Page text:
He further said it is the Constitutional structure where the sitting President was elected. The 19th Amendment is operative after the President was elected for a term of six years.

“There are no provisions in the 19th Amendment to operate same with retrospective effect. Constitutions cannot be amended with retrospective effect,” the Attorney General said making submissions.

He asserted that any adjustment would affect and isolate the Sovereignty of the voter.

President Sirisena’s request to the Apex Court came as a surprise for many as he made arrangements in 2015 through the 19th Amendment to prune the Presidential term from six to five years, in fact, the President sought to make it four, but others intervened and proposed five.

The SC took up the reference to make a ruling on the vagueness over the question of the term of office. The five-member bench of the SC unanimously ruled that his term was restricted to five years.

President Sirisena’s appeal to the Supreme Court caused quite a rouse, when former President Rajapaksa declared that he could contest again if the court ruled in favour of Sirisena.

Gamini Laxman Peiris, the leader of SLPP [Pohottuwa] and former Law Professor will move the District Court, in terms of the Article 125 of the Constitution seeking an elucidation as regards Chandrika Bandaranaike’s and Mahinda Rajapaksa’s eligibility to hand over nominations for the presidential election in 2019.

The District Court, as he believes could refer the matter to SC for a ruling. According to him, within two months the Supreme Court will have to make its decision known to the District Court.

GL Peiris said that the office of President under the 19th Amendment was entirely different from the powers granted to it by the 1978 Constitution.

The Chairman of the new party said that it would be relevant to mention that the Presidency established under Article 30 of the 1978 Constitution couldn’t be weighed against with the Article 3 of the 19th Amendment, which repealed Article 30.

Wide-ranging and comprehensive changes had been initiated in the office of President in respect of the appointment of the cabinet, the number of portfolios the President could hold, dissolution of Parliament, dismissing PM among them.

However, the truth is that former President Rajapaksa’s camp is looking for a Supreme Court ruling on 19th Amendment against the background of his family’s failure to reach a consensus and compromise on who or which Rajapaksa is going to be the Opposition’s candidature for the next Presidential Election due in end 2019, or even earlier if the incumbent president who becomes eligible to call for a poll any time after the lapse of four years, that is on 9th January 2019.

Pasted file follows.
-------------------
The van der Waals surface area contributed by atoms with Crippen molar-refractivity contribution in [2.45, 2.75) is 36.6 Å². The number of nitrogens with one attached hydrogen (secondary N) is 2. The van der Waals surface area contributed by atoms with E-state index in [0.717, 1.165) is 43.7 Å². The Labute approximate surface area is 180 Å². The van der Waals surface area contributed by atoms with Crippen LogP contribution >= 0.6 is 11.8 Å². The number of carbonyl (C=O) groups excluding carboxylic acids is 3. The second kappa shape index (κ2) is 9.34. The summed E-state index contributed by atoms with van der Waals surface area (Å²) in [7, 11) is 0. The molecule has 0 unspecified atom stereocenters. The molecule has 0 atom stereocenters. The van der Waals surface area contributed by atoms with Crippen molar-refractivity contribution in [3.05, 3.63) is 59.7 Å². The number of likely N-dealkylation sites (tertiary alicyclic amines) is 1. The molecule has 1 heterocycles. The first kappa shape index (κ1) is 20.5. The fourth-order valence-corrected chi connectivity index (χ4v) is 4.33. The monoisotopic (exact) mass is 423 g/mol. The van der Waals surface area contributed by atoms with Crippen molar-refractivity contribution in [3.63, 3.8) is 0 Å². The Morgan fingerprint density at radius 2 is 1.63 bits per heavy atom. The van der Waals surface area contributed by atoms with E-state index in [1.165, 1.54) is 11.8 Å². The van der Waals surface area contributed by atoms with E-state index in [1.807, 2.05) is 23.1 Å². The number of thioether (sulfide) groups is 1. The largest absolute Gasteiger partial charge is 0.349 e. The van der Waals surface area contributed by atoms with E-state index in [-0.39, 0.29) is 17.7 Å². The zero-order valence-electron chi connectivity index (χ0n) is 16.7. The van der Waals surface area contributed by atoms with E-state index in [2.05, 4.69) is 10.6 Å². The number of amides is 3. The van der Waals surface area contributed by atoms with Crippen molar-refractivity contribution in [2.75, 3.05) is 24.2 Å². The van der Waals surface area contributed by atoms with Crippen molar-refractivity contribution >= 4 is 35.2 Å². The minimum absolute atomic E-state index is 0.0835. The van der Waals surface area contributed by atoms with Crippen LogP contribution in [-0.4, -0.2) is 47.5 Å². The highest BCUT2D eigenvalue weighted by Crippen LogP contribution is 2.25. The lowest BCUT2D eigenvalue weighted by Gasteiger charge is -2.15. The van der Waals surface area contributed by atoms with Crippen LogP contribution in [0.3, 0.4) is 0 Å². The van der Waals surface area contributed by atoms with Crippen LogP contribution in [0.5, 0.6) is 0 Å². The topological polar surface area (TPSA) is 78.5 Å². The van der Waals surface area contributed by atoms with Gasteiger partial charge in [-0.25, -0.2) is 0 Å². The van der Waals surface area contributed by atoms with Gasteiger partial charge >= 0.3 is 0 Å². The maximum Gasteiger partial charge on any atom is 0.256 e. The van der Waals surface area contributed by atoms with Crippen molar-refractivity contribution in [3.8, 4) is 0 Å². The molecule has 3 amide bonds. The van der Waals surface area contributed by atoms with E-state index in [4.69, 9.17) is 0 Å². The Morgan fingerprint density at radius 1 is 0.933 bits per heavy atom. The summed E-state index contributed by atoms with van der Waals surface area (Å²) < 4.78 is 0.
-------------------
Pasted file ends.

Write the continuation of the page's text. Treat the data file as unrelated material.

For the first time since 2005, Rajapaksa family who ruled as a team is experiencing the darker side of such groupings.

Family problems come in all forms, shapes and sizes; some are short-lived and easily administered, while others are more chronic and complicated. We do not know if Rajapakas’ are short-lived or chronic, but it cannot be allowed to extend beyond Medamulana and out into the national arena in the event of a victory to one of them at the next poll; If it so happened, it could be worse than the present animosity, enmity and bitterness among the heads of two partners of Unity Government, which has resulted in drastic consequences to the smooth operation of governance.

President Maithripala Sirisena’s Sri Lanka Freedom Party and Ranil Wickremesinghe’s United National Party, while ruling together, flexed muscles and competed against each other that ended with both suffering humiliating losses in the hands of novice [A world record?— emerging victorious defeating two established parties] in February’s elections; Will the governing coalition aspire to repeat the mistake in 2019?

More than ten names of potential UNF candidates are being rumoured to come forward if the leader, as he did twice in 2010 and 2015, backs out at the last moment. The strategy of a surprise, like in 2015, is unlikely to make an impact on the electorate any more.

For seventy years, the two political parties backed by the majority race dominated the political arena alternating power between them to rule the country. They cashed in on racial and religious emotions resulting in the nation suffering untold misery.

Sri Lankan voters, though highly literate, lacked the ability to apprehend the true nature of politics; especially through perceptive understanding.

With their moral values eroded, had taken decisions fashioned by the circumstances that prevailed. This allowed the roguish politicians and religious racists to make strides in politics.

The writer can be contacted on kksperera [email protected]